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A Case Study of Topography–Related Stress Rotation Effects on Multi–seam Stability
33rd International Conference on Ground Control in Mining
A Case Study of Topography–Related Stress Rotation Effects on Multi–seam Stability
by
Ihsan Berk TuluTed KlemettiEssie Esterhuizen, NIOSH, Office of Mine Safety and Health Research, Pittsburgh, United StatesJames Sumner, Lone Mountain Processing Inc., St. Charles, United States
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[Conference] 33rd International Conference on Ground Control in Mining
[Price] Free  [Comments] 0
[Topical Area] Stress assessment studies
[Author] Ihsan Berk TuluTed KlemettiEssie Esterhuizen, NIOSH, Office of Mine Safety and Health Research, Pittsburgh, United StatesJames Sumner, Lone Mountain Processing Inc., St. Charles, United States
[Abstract] 
Key Conclusions:
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Consequently the layout was changed in the L-5 panel by moving the number 5 entry 30 ft away from its originally planned position, so that it would be located in more favorable stress. At the time of writing this paper, the conditions in the number 5 entry of the L-5 panel are significantly better than experienced during mining of the L-6 panel.
Key Findings:
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In order to investigate the contradictory observation, a site visit was made, ground conditions were observed, and stress mapping was conducted. Major and minor horizontal stress directions were generated from the stress mapping. Possible effects of multiple seam mining were investigated with the Analysis of Multiple Seam Mining (AMSS) software. Neither the field observations nor the empirical understanding of horizontal stress effects nor the AMSS results could explain the observed damage. A 2D Finite element analysis was conducted to determine whether there were any unexpected interactions related to the combined effect of horizontal and vertical stress. Based on this detailed investigation, it was discovered that the topography results in rotation of the major stress. The stress rotation causes asymmetrical interactions between the seams which can explain the unexpected response observed in the mine.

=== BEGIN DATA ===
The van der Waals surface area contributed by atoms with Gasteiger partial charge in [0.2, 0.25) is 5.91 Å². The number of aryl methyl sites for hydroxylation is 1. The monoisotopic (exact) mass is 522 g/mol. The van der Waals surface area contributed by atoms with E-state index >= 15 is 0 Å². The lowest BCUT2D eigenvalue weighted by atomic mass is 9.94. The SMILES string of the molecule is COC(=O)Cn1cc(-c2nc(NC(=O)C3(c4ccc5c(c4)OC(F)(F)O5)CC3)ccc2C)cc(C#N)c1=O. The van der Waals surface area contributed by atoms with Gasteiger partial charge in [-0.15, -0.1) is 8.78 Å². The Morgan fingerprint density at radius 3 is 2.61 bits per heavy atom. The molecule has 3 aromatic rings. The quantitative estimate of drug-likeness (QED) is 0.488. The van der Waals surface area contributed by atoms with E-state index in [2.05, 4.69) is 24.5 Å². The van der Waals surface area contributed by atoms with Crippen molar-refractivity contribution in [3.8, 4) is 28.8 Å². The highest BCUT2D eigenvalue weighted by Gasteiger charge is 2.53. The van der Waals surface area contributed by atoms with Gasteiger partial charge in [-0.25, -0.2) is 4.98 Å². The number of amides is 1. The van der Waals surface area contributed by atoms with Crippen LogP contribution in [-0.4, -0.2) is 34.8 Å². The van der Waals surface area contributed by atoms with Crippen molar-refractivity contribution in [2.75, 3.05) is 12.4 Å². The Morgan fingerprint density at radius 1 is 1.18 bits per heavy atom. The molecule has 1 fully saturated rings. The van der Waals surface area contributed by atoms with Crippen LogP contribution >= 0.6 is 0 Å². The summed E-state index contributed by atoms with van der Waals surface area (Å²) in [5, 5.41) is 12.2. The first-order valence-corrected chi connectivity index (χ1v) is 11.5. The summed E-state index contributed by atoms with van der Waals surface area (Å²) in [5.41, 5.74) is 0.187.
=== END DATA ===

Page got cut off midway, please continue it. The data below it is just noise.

Objective of the Paper:
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The mine is located in Harlan County, Kentucky. It is a multiple seam room and pillar mine. The topography is highly variable and the depth of cover varies between 300 and 2,000 ft. In this mine, L-6 panel developed with five entries into the Kellioka seam is accessed via an in-mine slope from the overlying Darby seam workings. This panel is overlain by mined out panels in the overlying Darby and Owl seams. Favorable conditions were expected because the Kellioka seam development was thought to be located within the stress shadow of the Darby panel. The L-6 panel was experiencing roof damage in the number 5 entry due to horizontal stress. However, based on the current understanding of horizontal stress effects, roof damage was expected to be located in the number 1 entry. There was concern about the safety of mining the adjacent L-5 panel, which was the next panel to be mined.
Problem Statement:
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In general, theoretical and empirical knowledge regarding the impact of horizontal stress on underground coal mining is fairly well understood. Multi-seam interactions are generally evaluated by considering vertical stress changes caused by mining in over- or underlying seams. Recently, the Office of Mine Safety and Health Research (OMSHR) investigated a multi-seam stability problem in a central Appalachian mine where it was found that both the horizontal stress and the vertical stress were influenced by the topography causing unexpected difficult ground conditions.